On this day 150 years ago, Mary Ann Wolstenholme and Reddick Smith stood before Henry Holt, a justice of the peace, and promised to love, honor and cherish each other for the rest of their lives. There were no guarantees their lives would be easy and hardships were almost certain.
Born in 1842 in Gallatin County, Illinois, Reddick Smith enlisted in Co. F, 131st Illinois Volunteer Infantry. After leaving a hospital in Millikin's Bend, Louisianna without permission, he was captured by the Confederates and sent to Richmond, Virginia before being paroled in July 1863. Later he enlisted in Co. G, 6th Illinois Cavalry and participated in the Battle of Nashville on 15 December 1864. After the war, Reddick left his company in Alabama and returned home to southern Illinois. Yes, he deserted again. The charge of desertion was later removed from his records by the War Department.
Reddick settled in Goodlettsville, Davidson County, where Mary Ann was living. On 2 August 1866, he used a coin and hammered it over a rod to form a ring and placed this ring on Mary Ann's finger. I wear this ring today.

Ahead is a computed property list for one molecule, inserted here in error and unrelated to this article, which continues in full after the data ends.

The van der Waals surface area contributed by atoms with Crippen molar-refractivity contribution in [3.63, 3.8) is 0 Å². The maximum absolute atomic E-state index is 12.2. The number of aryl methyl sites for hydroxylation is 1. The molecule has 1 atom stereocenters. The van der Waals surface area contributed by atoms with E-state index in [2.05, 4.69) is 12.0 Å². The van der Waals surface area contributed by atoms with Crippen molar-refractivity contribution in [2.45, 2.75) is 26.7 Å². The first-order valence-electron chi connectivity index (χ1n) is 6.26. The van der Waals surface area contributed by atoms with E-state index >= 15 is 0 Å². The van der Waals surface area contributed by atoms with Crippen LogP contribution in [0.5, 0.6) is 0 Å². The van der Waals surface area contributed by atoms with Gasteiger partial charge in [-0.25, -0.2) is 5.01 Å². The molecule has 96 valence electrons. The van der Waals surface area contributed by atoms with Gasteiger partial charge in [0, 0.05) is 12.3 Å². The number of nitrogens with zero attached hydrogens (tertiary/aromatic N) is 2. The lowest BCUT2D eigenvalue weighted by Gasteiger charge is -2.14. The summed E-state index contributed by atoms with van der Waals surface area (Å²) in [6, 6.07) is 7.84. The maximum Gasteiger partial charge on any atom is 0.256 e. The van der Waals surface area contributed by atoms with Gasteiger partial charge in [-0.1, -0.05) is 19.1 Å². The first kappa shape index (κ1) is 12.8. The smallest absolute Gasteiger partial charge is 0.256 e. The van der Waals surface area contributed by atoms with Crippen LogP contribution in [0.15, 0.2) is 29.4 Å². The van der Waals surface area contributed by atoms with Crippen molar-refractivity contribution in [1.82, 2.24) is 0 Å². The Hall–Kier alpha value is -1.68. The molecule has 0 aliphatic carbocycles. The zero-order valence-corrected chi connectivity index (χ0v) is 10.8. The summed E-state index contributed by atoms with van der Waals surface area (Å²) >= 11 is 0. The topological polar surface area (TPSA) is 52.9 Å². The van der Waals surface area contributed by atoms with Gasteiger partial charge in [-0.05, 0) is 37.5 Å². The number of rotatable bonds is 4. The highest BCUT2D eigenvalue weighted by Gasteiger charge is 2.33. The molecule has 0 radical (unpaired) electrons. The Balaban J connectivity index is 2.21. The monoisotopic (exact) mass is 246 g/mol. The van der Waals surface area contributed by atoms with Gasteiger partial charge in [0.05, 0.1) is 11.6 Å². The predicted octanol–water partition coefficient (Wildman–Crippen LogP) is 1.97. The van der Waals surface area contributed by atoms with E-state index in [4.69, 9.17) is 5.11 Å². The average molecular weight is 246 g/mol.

Reddick and Mary Ann had 14 children: Rebeckah, Edna, Susannah, Henry Clay, Sarah, Caroline, Mary Beatrice (my grandmother), Francis, Giles, Earl, Morgan, Herman, Edward and an unnamed child who died as an infant. Nine of these children lived to adulthood.
Reddick and Mary Ann stayed in Tennessee until after 1870 and then moved with their three children, Rebeckah, Edna and Susannah, to Hardin County, Illinois. Except for a brief stay in the state of Washington in the early 1900s, the Smith family remained in Hardin County. Reddick died there 14 April 1913 and Mary Ann died 7 January 1933. Both are buried at Central Cemetery.
Reddick and Mary Ann are among my favorite ancestors and have been the most interesting to research. One of my current projects involves getting a tombstone to mark Mary Ann's grave.
Published 2 August 2016, Western Kentucky Genealogy Blog, http://wkygenealogy.blogspot.com/